To establish with reasonable certainty that a food additive is not harmful under its intended conditions of use, FDA considers the projected human dietary intake of the additive, the additive's toxicological data, and other relevant information (such as published literature) available to the Agency. FDA compares an individual's estimated daily intake (EDI) of the additive from all food sources to an acceptable intake level established by toxicological data. The EDI is determined by projections based on the amount of the additive proposed for use in particular foods and on data regarding the amount consumed from all food sources of the additive. The Agency commonly uses the EDI for the 90th percentile consumer of a food additive as a measure of high chronic dietary intake.
Lallemand provided mean and 90th percentile vitamin D intake estimates for consumers of yeast-leavened baked products from: (1) The proposed food uses of vitamin D
Lallemand's estimate of intake of vitamin D from all food sources for the overall U.S. population (1 year of age and older), including consumers of the yeast-leavened baked products identified in the petition, was 1,670 IU per person per day (IU/p/d) for the 90th percentile consumer. For the population subgroup of infants less than 12 months of age, including consumers of the yeast-leavened baked products identified in the petition, the dietary intake of vitamin D from all food sources was estimated to be 969 IU/p/d for the 90th percentile consumer. FDA concurs with these intake estimates.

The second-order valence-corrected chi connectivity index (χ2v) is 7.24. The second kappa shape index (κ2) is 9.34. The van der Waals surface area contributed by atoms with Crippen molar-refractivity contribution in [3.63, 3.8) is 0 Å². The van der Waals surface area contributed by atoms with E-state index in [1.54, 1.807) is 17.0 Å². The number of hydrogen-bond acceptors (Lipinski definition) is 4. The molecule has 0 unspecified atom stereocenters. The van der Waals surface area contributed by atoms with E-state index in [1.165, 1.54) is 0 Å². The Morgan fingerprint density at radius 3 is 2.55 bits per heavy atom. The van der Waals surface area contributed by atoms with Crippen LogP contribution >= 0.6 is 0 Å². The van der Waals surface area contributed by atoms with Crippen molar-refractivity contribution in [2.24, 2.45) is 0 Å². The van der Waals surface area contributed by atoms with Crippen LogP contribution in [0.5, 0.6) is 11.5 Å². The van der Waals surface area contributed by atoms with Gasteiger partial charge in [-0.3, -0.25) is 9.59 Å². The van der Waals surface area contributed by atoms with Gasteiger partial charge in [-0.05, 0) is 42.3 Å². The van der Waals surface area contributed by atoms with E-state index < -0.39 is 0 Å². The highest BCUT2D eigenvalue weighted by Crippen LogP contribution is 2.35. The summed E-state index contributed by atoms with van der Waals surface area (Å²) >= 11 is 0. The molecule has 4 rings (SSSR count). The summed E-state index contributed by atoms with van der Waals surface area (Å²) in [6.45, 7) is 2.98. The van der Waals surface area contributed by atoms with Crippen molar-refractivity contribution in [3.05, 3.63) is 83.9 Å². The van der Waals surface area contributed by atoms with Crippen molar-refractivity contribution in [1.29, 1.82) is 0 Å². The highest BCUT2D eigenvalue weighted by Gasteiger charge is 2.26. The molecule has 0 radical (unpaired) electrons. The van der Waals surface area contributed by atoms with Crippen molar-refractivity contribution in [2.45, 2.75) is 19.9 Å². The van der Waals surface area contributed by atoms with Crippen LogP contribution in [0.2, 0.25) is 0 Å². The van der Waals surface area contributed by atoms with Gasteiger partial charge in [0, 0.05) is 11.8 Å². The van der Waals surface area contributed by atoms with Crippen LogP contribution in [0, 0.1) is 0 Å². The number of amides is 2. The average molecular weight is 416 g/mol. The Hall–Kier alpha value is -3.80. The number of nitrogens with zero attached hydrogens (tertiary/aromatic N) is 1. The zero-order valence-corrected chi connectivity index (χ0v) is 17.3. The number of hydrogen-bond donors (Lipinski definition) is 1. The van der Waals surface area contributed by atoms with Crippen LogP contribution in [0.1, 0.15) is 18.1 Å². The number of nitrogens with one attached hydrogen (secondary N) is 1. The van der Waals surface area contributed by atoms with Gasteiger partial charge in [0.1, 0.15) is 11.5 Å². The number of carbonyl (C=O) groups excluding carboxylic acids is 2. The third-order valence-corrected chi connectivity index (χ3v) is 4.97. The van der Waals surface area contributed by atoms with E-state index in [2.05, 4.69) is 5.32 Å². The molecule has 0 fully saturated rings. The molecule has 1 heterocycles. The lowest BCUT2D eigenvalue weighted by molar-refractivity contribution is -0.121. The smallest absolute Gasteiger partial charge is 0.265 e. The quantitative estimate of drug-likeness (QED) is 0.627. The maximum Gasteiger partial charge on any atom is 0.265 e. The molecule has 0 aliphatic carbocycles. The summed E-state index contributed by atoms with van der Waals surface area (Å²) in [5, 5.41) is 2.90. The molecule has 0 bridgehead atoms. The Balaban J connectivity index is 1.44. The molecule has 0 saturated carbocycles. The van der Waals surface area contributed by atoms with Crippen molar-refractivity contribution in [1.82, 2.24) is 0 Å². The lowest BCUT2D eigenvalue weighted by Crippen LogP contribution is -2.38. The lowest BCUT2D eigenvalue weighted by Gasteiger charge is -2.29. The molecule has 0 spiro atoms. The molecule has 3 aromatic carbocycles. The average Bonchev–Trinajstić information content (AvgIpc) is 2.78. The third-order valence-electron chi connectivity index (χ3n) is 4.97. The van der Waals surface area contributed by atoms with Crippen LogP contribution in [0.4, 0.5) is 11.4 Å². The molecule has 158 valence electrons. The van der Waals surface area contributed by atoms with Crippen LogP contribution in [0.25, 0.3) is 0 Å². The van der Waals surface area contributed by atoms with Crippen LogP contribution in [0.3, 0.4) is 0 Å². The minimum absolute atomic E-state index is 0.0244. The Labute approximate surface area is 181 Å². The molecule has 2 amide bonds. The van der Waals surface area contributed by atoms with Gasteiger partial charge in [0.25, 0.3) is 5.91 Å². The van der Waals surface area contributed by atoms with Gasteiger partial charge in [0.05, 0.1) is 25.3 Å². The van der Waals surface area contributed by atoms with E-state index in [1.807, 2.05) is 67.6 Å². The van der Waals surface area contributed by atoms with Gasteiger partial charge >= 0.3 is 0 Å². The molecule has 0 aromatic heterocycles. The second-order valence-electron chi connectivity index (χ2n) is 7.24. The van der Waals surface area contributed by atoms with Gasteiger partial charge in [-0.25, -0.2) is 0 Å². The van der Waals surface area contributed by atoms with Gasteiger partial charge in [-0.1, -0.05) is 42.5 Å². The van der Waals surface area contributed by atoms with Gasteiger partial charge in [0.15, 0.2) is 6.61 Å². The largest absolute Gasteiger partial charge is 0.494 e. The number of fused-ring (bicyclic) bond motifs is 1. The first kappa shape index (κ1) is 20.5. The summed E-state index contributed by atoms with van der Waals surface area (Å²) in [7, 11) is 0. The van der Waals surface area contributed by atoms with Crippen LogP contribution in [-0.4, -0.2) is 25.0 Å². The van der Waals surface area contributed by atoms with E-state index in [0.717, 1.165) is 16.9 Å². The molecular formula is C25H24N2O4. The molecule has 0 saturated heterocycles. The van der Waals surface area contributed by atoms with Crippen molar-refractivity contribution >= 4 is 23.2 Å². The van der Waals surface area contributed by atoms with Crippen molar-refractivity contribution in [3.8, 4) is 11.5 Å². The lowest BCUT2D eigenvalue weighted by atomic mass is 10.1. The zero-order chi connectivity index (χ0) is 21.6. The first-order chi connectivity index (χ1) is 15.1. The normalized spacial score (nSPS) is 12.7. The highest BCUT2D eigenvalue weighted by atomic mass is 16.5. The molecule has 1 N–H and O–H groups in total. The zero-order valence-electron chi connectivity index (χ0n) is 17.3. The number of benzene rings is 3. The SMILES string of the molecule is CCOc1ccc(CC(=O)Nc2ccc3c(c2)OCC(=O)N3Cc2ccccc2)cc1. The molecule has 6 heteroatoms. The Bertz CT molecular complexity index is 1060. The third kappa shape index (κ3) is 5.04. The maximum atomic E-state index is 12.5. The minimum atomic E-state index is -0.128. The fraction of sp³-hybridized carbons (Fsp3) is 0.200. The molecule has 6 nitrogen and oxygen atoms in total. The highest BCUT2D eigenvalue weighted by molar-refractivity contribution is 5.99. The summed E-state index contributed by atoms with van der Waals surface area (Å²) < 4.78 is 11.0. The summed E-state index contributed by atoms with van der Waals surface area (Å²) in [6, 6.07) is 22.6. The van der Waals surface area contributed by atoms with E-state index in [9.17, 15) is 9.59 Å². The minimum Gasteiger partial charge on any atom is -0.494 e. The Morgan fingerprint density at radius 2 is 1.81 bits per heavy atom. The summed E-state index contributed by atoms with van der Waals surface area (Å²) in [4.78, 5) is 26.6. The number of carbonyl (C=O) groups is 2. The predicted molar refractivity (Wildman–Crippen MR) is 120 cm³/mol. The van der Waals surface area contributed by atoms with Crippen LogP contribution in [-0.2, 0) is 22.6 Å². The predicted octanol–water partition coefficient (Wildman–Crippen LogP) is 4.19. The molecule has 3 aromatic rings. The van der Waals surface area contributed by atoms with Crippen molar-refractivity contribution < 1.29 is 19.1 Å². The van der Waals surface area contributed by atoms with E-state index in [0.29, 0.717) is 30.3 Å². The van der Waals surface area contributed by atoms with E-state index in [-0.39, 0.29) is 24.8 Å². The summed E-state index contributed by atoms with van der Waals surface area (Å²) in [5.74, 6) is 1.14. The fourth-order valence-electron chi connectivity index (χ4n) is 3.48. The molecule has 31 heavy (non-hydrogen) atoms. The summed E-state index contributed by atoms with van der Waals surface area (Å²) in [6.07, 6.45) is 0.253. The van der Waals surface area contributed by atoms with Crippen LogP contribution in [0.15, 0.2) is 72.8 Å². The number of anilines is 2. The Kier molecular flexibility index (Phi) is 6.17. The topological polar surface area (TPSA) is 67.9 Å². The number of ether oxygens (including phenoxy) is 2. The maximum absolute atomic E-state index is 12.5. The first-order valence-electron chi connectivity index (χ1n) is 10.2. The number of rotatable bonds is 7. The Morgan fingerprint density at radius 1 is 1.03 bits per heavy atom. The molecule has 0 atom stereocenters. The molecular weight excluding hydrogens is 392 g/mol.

In 1997, the Standing Committee on the Scientific Evaluation of Dietary Reference Intakes of the Food and Nutrition Board at the IOM conducted an extensive review of toxicology and metabolism studies on vitamin D published through 1996. The IOM published a detailed report that included a UL for vitamin D for infants, children, and adults. At that time, the IOM established a UL for vitamin D of 2,000 IU/per day (p/d) for children 1 to 18 years of age and adults. The UL for all infants was 1,000 IU/p/d.
More recently, the IOM conducted an extensive review of relevant published scientific literature on vitamin D to update current dietary reference intakes and ULs for vitamin D. Based on more recent information, the IOM revised the ULs for vitamin D and developed a report on their findings.